Northeast Pennsylvania lawmakers led the charge to enact a local resource tax credit for manufacturers who use methane (natural gas) to make fertilizer, fuel, and other products. If approved by Governor Tom Wolf, thousands of workers and their families will owe a great debt of gratitude to state Sen. John Yudichak (I-Luzerne/Carbon) and state Rep. Aaron Kaufer (R-Luzerne).
The new bill revisits legislation Governor Wolf vetoed on March 27, 2020. However, in the veto message he indicated that he was supportive of the concept but wanted alterations to several provisions. These changes were made in the amendment that Senator Yudichak offered to House Bill 732, which passed both chambers.
The bill won broad bipartisan support, clearing the Senate on Monday with a 40-9 vote and the House on Tuesday with a 163-38 vote. During floor debate, legislative supporters said Wolf has agreed to sign the bill into law.
A PMA analysis of the impact of the legislation (www.pamanufacturers.org/nepanatgas) showed that during the 30-month construction phase of four manufacturing plants that use the credit (the max under the legislation) over $600 million in wages will be paid to workers, and over 4,400 new jobs will be created at the plants as well as thousands more in down-the-line businesses.
“Our struggling economy needs new industries to invest in Pennsylvania and working families in northeastern Pennsylvania deserve a fair shot at securing good paying jobs,” Yudichak said in a statement released after passage of the bill. “The Local Resource Manufacturing Tax Credit, which will set the stage for transformative economic growth across a wide swath of industries from the construction trades to manufacturing and energy jobs, is the product of a thoughtful, bipartisan compromise with Governor Tom Wolf and the legislature that proves government can deliver on the promise of economic opportunity for all.”
Kaufer said that the legislation encourages manufacturers not only “to establish roots here in Pennsylvania, but to generate large revenues, boost our region’s economy, and provide vast opportunities for job growth.”
“Again,” he said, “this is a once-in-a-lifetime chance for Pennsylvania, especially the northeast region, as it will also allow us to use cost-effective, accessible natural gas to compete with overseas manufacturers.”
PMA President & CEO, David N. Taylor welcomed the passage of the legislation as bringing much needed good economic news for Pennsylvania.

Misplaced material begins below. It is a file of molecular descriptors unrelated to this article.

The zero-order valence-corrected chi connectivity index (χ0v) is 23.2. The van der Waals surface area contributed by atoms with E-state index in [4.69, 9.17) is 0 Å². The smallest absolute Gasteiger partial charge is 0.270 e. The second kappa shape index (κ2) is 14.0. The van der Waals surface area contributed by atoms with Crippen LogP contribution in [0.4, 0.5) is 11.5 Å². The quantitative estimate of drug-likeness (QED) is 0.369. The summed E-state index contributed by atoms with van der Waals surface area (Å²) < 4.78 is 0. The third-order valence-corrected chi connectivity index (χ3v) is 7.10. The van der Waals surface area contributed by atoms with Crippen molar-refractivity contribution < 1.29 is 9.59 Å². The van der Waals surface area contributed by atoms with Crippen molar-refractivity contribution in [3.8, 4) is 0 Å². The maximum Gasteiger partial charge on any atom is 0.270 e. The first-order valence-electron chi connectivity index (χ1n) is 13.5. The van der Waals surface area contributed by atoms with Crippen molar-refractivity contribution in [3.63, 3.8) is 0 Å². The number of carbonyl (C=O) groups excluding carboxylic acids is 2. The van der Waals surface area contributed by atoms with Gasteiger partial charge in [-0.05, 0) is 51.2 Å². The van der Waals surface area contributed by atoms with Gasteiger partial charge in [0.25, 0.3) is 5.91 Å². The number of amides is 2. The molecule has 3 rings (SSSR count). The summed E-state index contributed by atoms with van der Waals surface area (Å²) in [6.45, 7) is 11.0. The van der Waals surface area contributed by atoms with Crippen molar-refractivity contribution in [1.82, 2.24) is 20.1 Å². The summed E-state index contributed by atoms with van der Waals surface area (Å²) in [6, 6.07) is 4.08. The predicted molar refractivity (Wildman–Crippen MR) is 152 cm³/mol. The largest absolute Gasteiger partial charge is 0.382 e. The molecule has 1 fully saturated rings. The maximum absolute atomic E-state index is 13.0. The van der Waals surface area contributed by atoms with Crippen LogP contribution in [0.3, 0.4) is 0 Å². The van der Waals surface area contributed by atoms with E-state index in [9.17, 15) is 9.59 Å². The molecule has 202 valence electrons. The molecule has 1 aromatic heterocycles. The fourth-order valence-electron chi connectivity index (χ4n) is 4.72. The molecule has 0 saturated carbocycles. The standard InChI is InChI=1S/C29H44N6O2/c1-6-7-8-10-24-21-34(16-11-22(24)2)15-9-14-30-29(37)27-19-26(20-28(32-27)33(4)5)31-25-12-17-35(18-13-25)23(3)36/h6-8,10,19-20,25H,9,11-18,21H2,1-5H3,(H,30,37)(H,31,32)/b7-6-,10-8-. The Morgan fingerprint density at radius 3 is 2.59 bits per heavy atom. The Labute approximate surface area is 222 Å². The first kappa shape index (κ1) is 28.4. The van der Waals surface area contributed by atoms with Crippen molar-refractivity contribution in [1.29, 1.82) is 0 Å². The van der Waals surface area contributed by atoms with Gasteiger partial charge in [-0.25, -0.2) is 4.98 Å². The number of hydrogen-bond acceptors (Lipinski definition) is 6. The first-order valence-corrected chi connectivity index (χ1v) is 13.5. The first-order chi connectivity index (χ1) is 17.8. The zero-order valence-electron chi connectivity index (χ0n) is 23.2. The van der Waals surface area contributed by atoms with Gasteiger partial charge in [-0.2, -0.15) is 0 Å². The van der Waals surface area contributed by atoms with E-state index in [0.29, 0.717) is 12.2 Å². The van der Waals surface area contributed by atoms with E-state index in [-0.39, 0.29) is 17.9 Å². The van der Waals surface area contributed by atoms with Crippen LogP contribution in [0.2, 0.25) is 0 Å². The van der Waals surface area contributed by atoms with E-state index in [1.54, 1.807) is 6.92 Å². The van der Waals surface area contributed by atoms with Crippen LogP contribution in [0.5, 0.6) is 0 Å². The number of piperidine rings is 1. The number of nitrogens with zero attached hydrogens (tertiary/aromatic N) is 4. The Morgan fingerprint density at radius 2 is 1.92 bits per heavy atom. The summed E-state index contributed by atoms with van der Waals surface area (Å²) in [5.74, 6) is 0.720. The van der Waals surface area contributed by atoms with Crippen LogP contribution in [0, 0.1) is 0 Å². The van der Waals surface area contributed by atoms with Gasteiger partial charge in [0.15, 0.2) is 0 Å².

“While making new products like fertilizers and fuel, these manufacturing facilities will create high-value jobs, expand the use of Pennsylvania energy, and attract related industries and additional investments, all of which will accelerate our economic recovery,” Taylor said. “This remarkable effort has brought together Pennsylvania industry – both labor and management – in our shared commitment to a pro-production, pro-jobs, pro-growth agenda for our commonwealth.”
Starting in 2024, the bill allows four manufacturing plants to divide 25 years of tax credits up to nearly $26.7 million a year. Each plant can draw a maximum credit of just under $6.7 million.
The legislation is modeled on a 2012 bill that enticed Shell Chemical Appalachia LLC to build the Pennsylvania Petrochemicals Complex in Beaver County, currently the largest construction project in North America. “Construction alone on that project has transformed the region, bringing additional investments in education and businesses and improving the quality of life in this community,” PMA and the Pennsylvania Chemical Industry Council said in a joint statement urging support of the Yudichak/Kaufer legislation.
The Marcellus Shale formation in northeast Pennsylvania yields abundant amounts of natural gas that is “dry,” meaning it is almost exclusively methane. Methane is used in natural gas synthesis manufacturing plants to create hydrogen and nitrogen in the form of ammonia and urea; two essential products in modern manufacturing. Ammonia in a gas or liquid form is used by industry for petrochemicals, life sciences, and fertilizer. Urea is processed into fertilizer and used to manufacture diesel exhaust fluid; a necessary product to reduce NOx emissions.
The economic multiplier effect of manufacturing plants is unrivaled. The Manufacturing Institute, the education and workforce arm of the National Association of Manufacturers, reported that every dollar in final sales of manufactured products supports $1.33 in output from other sector – the largest multiplier effect of any industry sector.
“In addition to direct jobs created, entire new industry clusters will be created,” Yudichak said on Monday on the Senate floor. “It will allow regions like northeast Pennsylvania to achieve a level of generational prosperity and unprecedented economic growth.”